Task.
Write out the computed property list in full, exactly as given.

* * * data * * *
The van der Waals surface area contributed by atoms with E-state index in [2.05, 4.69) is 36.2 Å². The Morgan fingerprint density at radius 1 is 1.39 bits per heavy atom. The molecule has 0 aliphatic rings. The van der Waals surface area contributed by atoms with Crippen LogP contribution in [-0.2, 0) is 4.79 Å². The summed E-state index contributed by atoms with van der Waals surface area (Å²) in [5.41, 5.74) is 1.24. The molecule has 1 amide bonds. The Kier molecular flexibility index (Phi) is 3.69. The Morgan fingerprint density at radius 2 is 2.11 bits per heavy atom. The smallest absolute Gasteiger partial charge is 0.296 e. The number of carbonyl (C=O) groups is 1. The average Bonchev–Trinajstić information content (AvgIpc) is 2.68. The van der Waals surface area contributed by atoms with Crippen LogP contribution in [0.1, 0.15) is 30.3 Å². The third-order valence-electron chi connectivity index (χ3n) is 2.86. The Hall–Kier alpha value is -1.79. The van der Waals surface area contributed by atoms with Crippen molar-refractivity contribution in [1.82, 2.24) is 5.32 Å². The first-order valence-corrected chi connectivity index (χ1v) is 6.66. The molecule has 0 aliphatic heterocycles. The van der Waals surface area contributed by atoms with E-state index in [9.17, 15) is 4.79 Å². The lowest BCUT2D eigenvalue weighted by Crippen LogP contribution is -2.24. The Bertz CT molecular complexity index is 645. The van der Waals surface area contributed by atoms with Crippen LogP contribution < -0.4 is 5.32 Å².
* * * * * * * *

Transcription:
The van der Waals surface area contributed by atoms with E-state index in [2.05, 4.69) is 36.2 Å². The Morgan fingerprint density at radius 1 is 1.39 bits per heavy atom. The molecule has 0 aliphatic rings. The van der Waals surface area contributed by atoms with Crippen LogP contribution in [-0.2, 0) is 4.79 Å². The summed E-state index contributed by atoms with van der Waals surface area (Å²) in [5.41, 5.74) is 1.24. The molecule has 1 amide bonds. The Kier molecular flexibility index (Phi) is 3.69. The Morgan fingerprint density at radius 2 is 2.11 bits per heavy atom. The smallest absolute Gasteiger partial charge is 0.296 e. The number of carbonyl (C=O) groups is 1. The average Bonchev–Trinajstić information content (AvgIpc) is 2.68. The van der Waals surface area contributed by atoms with Crippen LogP contribution in [0.1, 0.15) is 30.3 Å². The third-order valence-electron chi connectivity index (χ3n) is 2.86. The Hall–Kier alpha value is -1.79. The van der Waals surface area contributed by atoms with Crippen molar-refractivity contribution in [1.82, 2.24) is 5.32 Å². The first-order valence-corrected chi connectivity index (χ1v) is 6.66. The molecule has 0 aliphatic heterocycles. The van der Waals surface area contributed by atoms with E-state index in [9.17, 15) is 4.79 Å². The lowest BCUT2D eigenvalue weighted by Crippen LogP contribution is -2.24. The Bertz CT molecular complexity index is 645. The van der Waals surface area contributed by atoms with Crippen LogP contribution < -0.4 is 5.32 Å².